The Bank of England base rate has been slashed to 0.1% in an emergency move designed to counter the economic impact of the coronavirus.
The Monetary Policy Committee voted unanimously today to cut the base rate from 0.25% to 0.1%. This is the second emergency move related to the coronavirus pandemic, following last week's decision to cut rates .
The Bank said these decisions were taken to help UK businesses and households through the economic disruption.
Prior to these cuts, which are the first unscheduled interest rates votes since the financial crisis, interest rates had stayed the same since August 2018.
Changes to interest rates can have far-reaching consequences on everything from your personal finances to the wider economy.
The Bank of England sets interest rates, also known as the base rate, in response to current events and expected economic performance, with the aim of keeping inflation around its 2% target.
In the past, holding rates had been described as a 'wait-and-see' approach to Brexit. But now that coronavirus is beginning to affect the global economy, the future of interest rates during the Brexit transition period and beyond is increasingly complex.
So what could happen next, and what will interest rate decisions mean for you?
Sometimes known simply as the interest rate, the Bank of England base rate influences how much banks and other lenders charge you to borrow money, and how much interest is paid on your savings.
In the case of a base rate rise, banks will tend to raiseas well as loans, pushing up the cost of borrowing money. At the same time, interest rates on savings are also likely to increase, meaning your savings pot could grow a little faster.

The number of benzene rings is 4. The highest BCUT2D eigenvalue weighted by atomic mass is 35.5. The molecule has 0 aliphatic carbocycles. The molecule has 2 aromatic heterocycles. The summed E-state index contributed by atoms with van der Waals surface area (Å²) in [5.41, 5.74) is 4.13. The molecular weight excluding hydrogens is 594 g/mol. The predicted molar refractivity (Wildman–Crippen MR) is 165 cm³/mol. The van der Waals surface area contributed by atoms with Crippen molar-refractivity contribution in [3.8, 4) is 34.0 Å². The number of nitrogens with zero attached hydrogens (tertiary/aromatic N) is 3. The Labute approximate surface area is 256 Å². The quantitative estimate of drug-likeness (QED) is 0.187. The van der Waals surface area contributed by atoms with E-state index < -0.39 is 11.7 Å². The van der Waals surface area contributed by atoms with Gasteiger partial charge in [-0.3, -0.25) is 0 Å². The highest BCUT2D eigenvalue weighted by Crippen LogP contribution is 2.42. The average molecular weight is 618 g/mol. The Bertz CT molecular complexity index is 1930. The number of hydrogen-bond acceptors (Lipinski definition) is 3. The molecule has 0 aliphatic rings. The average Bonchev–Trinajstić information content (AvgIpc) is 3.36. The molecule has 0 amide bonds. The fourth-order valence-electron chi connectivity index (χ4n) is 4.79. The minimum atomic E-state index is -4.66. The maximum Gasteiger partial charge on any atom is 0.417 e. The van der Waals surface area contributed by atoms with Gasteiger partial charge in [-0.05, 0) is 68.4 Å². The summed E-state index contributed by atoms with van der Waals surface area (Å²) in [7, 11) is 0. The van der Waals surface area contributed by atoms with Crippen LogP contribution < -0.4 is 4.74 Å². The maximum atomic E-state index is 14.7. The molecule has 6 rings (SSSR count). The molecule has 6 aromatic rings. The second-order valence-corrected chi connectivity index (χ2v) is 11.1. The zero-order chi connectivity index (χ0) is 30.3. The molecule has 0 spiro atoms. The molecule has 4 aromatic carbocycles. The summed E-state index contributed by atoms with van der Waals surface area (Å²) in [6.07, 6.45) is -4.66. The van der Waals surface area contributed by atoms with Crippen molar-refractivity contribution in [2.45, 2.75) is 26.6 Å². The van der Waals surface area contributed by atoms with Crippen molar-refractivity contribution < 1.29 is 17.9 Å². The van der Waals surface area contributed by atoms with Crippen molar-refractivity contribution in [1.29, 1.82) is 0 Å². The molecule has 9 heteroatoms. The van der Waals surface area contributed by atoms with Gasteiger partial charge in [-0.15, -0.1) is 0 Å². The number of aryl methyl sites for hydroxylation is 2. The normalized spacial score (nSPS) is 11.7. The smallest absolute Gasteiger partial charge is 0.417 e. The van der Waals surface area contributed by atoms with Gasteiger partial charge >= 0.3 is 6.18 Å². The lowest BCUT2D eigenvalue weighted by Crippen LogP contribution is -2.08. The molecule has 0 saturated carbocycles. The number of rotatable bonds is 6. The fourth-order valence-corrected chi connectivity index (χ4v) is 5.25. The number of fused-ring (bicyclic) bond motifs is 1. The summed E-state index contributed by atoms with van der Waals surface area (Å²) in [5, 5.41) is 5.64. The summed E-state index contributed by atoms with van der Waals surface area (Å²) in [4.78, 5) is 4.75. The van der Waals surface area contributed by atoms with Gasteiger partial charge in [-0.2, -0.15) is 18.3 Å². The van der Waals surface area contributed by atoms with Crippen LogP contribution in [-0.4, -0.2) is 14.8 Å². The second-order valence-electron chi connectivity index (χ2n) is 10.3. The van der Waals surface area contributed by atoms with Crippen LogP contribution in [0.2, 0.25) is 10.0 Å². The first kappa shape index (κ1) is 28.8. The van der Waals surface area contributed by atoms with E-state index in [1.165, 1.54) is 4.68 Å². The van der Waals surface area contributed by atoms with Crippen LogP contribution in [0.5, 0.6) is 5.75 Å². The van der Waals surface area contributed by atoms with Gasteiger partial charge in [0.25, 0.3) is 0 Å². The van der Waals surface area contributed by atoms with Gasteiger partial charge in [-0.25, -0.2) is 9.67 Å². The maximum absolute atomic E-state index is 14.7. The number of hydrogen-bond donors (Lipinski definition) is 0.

Lowering the base rate could have the opposite effect, with mortgage rates becoming slightly cheaper, but savings deals offering lower returns.
After August's growth figures revealed the UK economy shrank by 0.2% - the first contraction since 2012 - many in the City called for a rates cut to increase spending and stimulate growth. The MPC did not bow to this pressure, and the base rate was kept the same until March.
When setting interest rates, the MPC's goal is to keep inflation as close to 2% as possible. Its decisions are informed by an inflation forecast, which takes into account:
Interest rate decisions also consider unemployment rates and economic growth figures - the latter of which must not exceed a 1.5% 'speed limit' or inflation could rise above target.
The Bank of England puts it like this: 'Overall, we know that if we lower interest rates, this tends to increase spending and if we raise rates this tends to reduce spending. So, to meet our inflation target, we need to judge how much people intend to save and spend given the current interest rates.'
As Brexit looms on the horizon, you might wonder how this unprecedented political event might affect the economy. While no one has a crystal ball, it can be helpful to look at what's happened to the base rate over the past two years of Brexit votes and negotiations.